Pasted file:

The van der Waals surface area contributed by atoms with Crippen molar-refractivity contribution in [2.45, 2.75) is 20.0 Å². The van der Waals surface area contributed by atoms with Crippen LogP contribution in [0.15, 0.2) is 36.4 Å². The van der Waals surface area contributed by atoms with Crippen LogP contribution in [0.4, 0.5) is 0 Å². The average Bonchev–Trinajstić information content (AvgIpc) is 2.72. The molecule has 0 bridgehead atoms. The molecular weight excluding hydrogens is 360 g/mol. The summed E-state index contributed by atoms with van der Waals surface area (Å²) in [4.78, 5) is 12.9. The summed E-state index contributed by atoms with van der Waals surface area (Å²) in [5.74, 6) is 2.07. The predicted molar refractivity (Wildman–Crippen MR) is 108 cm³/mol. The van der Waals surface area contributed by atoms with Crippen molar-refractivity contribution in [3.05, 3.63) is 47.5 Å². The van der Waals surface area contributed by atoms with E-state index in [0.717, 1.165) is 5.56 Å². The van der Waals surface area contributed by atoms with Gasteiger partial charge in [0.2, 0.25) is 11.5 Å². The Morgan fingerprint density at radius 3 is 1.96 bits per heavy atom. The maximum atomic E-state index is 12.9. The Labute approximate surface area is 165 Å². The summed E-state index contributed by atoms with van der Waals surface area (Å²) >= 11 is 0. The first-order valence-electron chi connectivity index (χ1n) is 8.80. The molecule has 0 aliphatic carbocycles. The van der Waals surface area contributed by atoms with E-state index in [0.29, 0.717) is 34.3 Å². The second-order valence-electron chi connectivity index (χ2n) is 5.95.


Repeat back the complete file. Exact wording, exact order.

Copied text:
The van der Waals surface area contributed by atoms with Crippen molar-refractivity contribution in [2.45, 2.75) is 20.0 Å². The van der Waals surface area contributed by atoms with Crippen LogP contribution in [0.15, 0.2) is 36.4 Å². The van der Waals surface area contributed by atoms with Crippen LogP contribution in [0.4, 0.5) is 0 Å². The average Bonchev–Trinajstić information content (AvgIpc) is 2.72. The molecule has 0 bridgehead atoms. The molecular weight excluding hydrogens is 360 g/mol. The summed E-state index contributed by atoms with van der Waals surface area (Å²) in [4.78, 5) is 12.9. The summed E-state index contributed by atoms with van der Waals surface area (Å²) in [5.74, 6) is 2.07. The predicted molar refractivity (Wildman–Crippen MR) is 108 cm³/mol. The van der Waals surface area contributed by atoms with Crippen molar-refractivity contribution in [3.05, 3.63) is 47.5 Å². The van der Waals surface area contributed by atoms with E-state index in [0.717, 1.165) is 5.56 Å². The van der Waals surface area contributed by atoms with Gasteiger partial charge in [0.2, 0.25) is 11.5 Å². The Morgan fingerprint density at radius 3 is 1.96 bits per heavy atom. The maximum atomic E-state index is 12.9. The Labute approximate surface area is 165 Å². The summed E-state index contributed by atoms with van der Waals surface area (Å²) >= 11 is 0. The first-order valence-electron chi connectivity index (χ1n) is 8.80. The molecule has 0 aliphatic carbocycles. The van der Waals surface area contributed by atoms with E-state index in [0.29, 0.717) is 34.3 Å². The second-order valence-electron chi connectivity index (χ2n) is 5.95.